2) Increasing radialisation level on back of infrastructure development
Based on their construction, tyres are of two types – ‘cross ply or bias tyres’ and the fuel efficient ‘radial tyres’. The Indian tyre industry was mainly a cross ply/bias tyre industry. Now, the market has been shifting towards radial tyres. While bias tyres are sturdier and better suited for extreme road conditions, radial tyres provide better mileage and have a higher life. (The table given below gives the radialisation levels in different segments in India.
The low level of radialisation in the truck and bus segment in India is mainly due to poor road conditions. The Indian T&B tyres are expected to perform, under different and extreme road conditions, from zig-zag village roads to newly constructed national highways, prevailing in different geographical parts of the country. As a result, while the world average radialisation for this segment is 68%, in India it is just 12%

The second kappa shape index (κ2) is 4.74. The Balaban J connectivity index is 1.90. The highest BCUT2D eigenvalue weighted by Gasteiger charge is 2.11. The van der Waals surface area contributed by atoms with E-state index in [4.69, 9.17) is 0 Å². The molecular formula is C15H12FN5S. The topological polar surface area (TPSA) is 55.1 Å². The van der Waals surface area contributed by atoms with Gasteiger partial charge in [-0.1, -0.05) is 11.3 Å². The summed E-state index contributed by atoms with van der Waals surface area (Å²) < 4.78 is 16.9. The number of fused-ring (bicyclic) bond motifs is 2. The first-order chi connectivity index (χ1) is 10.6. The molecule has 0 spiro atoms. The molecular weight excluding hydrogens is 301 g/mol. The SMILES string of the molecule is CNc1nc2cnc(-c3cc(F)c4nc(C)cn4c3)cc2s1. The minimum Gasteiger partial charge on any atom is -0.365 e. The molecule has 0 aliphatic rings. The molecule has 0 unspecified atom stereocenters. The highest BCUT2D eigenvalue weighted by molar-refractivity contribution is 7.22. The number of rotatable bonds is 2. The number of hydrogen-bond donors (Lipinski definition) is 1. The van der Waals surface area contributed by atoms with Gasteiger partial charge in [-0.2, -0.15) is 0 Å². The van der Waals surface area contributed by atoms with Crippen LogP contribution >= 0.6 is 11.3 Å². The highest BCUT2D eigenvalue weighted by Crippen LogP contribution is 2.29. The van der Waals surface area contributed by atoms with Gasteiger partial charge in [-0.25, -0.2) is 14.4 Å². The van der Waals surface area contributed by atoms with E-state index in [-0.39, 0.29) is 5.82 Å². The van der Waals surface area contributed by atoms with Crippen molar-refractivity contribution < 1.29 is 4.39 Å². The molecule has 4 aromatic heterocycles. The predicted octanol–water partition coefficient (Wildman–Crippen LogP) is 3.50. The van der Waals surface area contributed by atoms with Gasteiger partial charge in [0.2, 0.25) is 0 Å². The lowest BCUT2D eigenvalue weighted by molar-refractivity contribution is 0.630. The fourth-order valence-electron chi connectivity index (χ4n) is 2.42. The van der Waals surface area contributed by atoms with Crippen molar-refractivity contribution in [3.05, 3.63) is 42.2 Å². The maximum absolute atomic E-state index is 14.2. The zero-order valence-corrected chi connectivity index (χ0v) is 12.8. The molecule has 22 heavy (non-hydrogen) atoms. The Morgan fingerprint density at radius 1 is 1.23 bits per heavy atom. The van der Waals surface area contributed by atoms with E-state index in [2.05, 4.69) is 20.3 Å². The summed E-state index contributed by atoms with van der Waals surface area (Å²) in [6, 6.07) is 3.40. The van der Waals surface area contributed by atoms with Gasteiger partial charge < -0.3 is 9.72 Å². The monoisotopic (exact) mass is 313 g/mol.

The Government has been focusing on improving the roads and has proposed huge investments in roads development (for ex- 35,000 km of highways during FY 2008-09 – FY 2013-14) to improve connectivity. Hence, we expect that such future road development projects will gradually increase the radialisation level in T&B segment and overall tyre demand.
3) Robust capacity expansion: A key growth driver